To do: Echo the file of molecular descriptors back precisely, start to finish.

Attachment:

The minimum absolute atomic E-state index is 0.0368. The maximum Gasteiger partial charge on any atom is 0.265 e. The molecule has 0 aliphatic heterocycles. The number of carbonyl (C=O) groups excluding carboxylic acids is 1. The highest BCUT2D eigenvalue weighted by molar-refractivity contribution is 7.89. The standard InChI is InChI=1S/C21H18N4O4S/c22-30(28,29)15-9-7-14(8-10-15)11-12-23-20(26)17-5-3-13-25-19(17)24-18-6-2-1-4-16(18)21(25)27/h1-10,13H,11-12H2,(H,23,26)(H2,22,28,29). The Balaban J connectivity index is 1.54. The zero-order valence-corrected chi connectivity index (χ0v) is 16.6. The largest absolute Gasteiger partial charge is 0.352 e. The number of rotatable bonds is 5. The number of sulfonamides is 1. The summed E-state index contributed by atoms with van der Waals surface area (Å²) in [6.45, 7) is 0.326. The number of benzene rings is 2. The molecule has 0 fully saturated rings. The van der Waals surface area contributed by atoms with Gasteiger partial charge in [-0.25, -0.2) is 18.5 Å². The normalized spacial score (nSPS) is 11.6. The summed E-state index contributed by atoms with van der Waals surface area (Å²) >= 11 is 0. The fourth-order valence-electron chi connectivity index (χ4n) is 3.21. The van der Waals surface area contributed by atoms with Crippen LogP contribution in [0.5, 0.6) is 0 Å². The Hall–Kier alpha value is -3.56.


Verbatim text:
The minimum absolute atomic E-state index is 0.0368. The maximum Gasteiger partial charge on any atom is 0.265 e. The molecule has 0 aliphatic heterocycles. The number of carbonyl (C=O) groups excluding carboxylic acids is 1. The highest BCUT2D eigenvalue weighted by molar-refractivity contribution is 7.89. The standard InChI is InChI=1S/C21H18N4O4S/c22-30(28,29)15-9-7-14(8-10-15)11-12-23-20(26)17-5-3-13-25-19(17)24-18-6-2-1-4-16(18)21(25)27/h1-10,13H,11-12H2,(H,23,26)(H2,22,28,29). The Balaban J connectivity index is 1.54. The zero-order valence-corrected chi connectivity index (χ0v) is 16.6. The largest absolute Gasteiger partial charge is 0.352 e. The number of rotatable bonds is 5. The number of sulfonamides is 1. The summed E-state index contributed by atoms with van der Waals surface area (Å²) in [6.45, 7) is 0.326. The number of benzene rings is 2. The molecule has 0 fully saturated rings. The van der Waals surface area contributed by atoms with Gasteiger partial charge in [-0.25, -0.2) is 18.5 Å². The normalized spacial score (nSPS) is 11.6. The summed E-state index contributed by atoms with van der Waals surface area (Å²) >= 11 is 0. The fourth-order valence-electron chi connectivity index (χ4n) is 3.21. The van der Waals surface area contributed by atoms with Crippen LogP contribution in [0.5, 0.6) is 0 Å². The Hall–Kier alpha value is -3.56.